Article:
As Gov. Ron DeSantis and health officials celebrated the arrival of a COVID-19 vaccine on Monday, Florida reported that more than 20,000 residents have died from the disease, offering a sobering reminder of its continuing toll.
With 137 additional resident deaths reported Monday, the total jumped to 20,003 since the start of the pandemic, according to a report from the Florida Department of Health. Also, 268 non-residents have died in Florida.
The updated numbers were released hours after DeSantis held a news conference at Tampa General Hospital to tout the arrival of the first doses of a Pfizer vaccine and to witness the inoculation of a registered nurse at the hospital.
“This is a game-changer,” DeSantis said. “It’s a great day for the United States. It’s a great day for the state of Florida.”
Historic day for Florida and our country! Today I was proud to introduce Florida's first patient to receive a vaccine for COVID-19, frontline nurse Vanessa Arroyo. Thanks to Vanessa, as well as the entire team @TGHCares, for your efforts to make this possible. pic.twitter.com/gQYavdEBdK— Ron DeSantis (@GovRonDeSantis) December 14, 2020
But while the state plans to move quickly to vaccinate front-line health care workers and residents of long-term care facilities, COVID-19 continues to tear through Florida --- and many other parts of the country --- and it could be months before many members of the public can get shots.
Florida has seen a soaring number of cases and deaths this fall. On Sept. 14, for example, it reported 665,730 total cases and 12,642 resident deaths. On Monday, it reported 1,134,383 total cases and 20,003 resident deaths --- translating to a 70 percent increase in cases and a 58 percent increase in deaths during the past three months.
Miami-Dade County had 4,002 resident deaths as of Monday. That was more than the deaths in 25 states, according to a Johns Hopkins University website that compiles pandemic numbers from across the country.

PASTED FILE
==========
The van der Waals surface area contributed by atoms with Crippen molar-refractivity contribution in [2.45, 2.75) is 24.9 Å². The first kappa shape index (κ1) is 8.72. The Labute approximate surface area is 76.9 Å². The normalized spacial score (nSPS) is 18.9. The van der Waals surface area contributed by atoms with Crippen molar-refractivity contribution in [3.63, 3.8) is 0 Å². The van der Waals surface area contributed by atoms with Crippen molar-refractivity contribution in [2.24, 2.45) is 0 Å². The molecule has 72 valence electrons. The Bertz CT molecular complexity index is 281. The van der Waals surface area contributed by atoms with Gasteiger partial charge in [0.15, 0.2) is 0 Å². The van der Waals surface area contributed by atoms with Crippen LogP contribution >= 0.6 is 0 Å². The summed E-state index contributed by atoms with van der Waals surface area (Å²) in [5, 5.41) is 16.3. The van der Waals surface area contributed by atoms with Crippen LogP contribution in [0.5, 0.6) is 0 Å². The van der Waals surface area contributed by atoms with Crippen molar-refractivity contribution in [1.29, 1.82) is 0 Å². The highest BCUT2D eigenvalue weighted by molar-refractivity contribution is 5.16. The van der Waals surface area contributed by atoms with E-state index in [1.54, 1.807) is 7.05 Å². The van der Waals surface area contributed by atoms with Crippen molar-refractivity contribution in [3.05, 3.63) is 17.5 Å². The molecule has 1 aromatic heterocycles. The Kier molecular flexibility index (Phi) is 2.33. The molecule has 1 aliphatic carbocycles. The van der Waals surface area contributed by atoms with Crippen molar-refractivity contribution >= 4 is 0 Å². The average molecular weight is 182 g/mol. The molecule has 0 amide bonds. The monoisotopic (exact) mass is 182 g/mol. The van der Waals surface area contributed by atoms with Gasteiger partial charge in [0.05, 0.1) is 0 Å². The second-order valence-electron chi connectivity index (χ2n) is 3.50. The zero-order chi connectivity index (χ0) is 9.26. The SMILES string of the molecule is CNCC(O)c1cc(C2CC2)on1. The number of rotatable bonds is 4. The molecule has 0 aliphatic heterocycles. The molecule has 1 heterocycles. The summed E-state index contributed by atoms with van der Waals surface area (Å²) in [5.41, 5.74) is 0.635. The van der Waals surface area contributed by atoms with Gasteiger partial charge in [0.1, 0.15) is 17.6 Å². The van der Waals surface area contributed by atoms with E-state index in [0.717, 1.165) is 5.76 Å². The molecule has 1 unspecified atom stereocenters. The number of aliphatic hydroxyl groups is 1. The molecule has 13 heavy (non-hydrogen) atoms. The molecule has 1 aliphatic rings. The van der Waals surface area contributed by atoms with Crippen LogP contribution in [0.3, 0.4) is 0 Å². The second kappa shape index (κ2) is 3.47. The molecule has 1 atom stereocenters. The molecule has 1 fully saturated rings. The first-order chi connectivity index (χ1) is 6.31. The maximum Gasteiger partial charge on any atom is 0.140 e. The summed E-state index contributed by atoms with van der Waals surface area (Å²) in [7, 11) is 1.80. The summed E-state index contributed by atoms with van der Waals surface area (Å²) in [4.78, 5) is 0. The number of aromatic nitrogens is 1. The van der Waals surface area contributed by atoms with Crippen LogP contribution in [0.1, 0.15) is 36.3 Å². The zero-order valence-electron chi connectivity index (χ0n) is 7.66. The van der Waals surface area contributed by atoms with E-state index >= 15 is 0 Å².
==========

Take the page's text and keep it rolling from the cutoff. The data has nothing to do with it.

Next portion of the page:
Neighboring Broward and Palm Beach counties have combined for another 3,521 deaths, the Department of Health report shows.
Also hard-hit in Florida have been long-term care facilities, which have had 7,745 reported deaths of residents and staff members. The overwhelming majority of those deaths have involved residents of nursing homes and assisted living facilities, as the virus attacks seniors and people with underlying medical conditions.
Overall, 16,535 of the Florida resident deaths as of Monday involved people age 65 or older --- a nearly 83 percent rate that has remained relatively constant throughout the pandemic.
As the number of cases have surged in Florida this fall, more COVID-19 patients also have required hospitalization. The Agency for Health Care Administration reported Monday afternoon that 4,932 patients were hospitalized because of “primary” diagnoses of COVID-19, compared to 2,637 on Sept. 14.
Amid the increasing numbers, DeSantis and other officials who gathered for the news conference Monday at Tampa General Hospital pointed to vaccines as key to beating back COVID-19 and returning to a sense of normalcy. Tampa General received 20,000 doses of the Pfizer vaccine Monday and began vaccinating hospital workers.
“This is 20,000 doses of hope,” Tampa General President and CEO John Couris said. “This is the beginning to the end. This is monumental, if you are sitting in our shoes caring for the patients.”
--- News Service Assignment Manager Tom Urban contributed to this report.
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